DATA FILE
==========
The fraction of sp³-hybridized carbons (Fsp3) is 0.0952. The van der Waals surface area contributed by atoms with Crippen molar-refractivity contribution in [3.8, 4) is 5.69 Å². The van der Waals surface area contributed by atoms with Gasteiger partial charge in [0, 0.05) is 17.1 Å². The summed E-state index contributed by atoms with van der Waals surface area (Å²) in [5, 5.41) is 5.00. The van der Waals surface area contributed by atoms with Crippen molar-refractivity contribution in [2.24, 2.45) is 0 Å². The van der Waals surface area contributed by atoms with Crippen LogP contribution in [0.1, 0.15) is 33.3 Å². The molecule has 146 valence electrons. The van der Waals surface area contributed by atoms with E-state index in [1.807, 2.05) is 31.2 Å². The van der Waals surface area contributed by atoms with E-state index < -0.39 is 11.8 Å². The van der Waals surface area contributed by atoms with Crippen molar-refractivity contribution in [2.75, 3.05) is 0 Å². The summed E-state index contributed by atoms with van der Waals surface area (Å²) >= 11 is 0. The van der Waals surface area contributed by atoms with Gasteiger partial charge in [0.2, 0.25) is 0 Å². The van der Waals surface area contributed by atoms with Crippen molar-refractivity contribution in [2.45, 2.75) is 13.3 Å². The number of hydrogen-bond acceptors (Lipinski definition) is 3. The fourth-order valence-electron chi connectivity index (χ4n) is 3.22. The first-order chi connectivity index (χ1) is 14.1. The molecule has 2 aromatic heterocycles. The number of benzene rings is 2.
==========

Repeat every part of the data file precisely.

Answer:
The fraction of sp³-hybridized carbons (Fsp3) is 0.0952. The van der Waals surface area contributed by atoms with Crippen molar-refractivity contribution in [3.8, 4) is 5.69 Å². The van der Waals surface area contributed by atoms with Gasteiger partial charge in [0, 0.05) is 17.1 Å². The summed E-state index contributed by atoms with van der Waals surface area (Å²) in [5, 5.41) is 5.00. The van der Waals surface area contributed by atoms with Crippen molar-refractivity contribution in [2.24, 2.45) is 0 Å². The van der Waals surface area contributed by atoms with Crippen LogP contribution in [0.1, 0.15) is 33.3 Å². The molecule has 146 valence electrons. The van der Waals surface area contributed by atoms with E-state index in [1.807, 2.05) is 31.2 Å². The van der Waals surface area contributed by atoms with E-state index < -0.39 is 11.8 Å². The van der Waals surface area contributed by atoms with Crippen molar-refractivity contribution in [2.75, 3.05) is 0 Å². The summed E-state index contributed by atoms with van der Waals surface area (Å²) >= 11 is 0. The van der Waals surface area contributed by atoms with Gasteiger partial charge in [0.2, 0.25) is 0 Å². The van der Waals surface area contributed by atoms with Crippen molar-refractivity contribution in [2.45, 2.75) is 13.3 Å². The number of hydrogen-bond acceptors (Lipinski definition) is 3. The fourth-order valence-electron chi connectivity index (χ4n) is 3.22. The first-order chi connectivity index (χ1) is 14.1. The molecule has 2 aromatic heterocycles. The number of benzene rings is 2.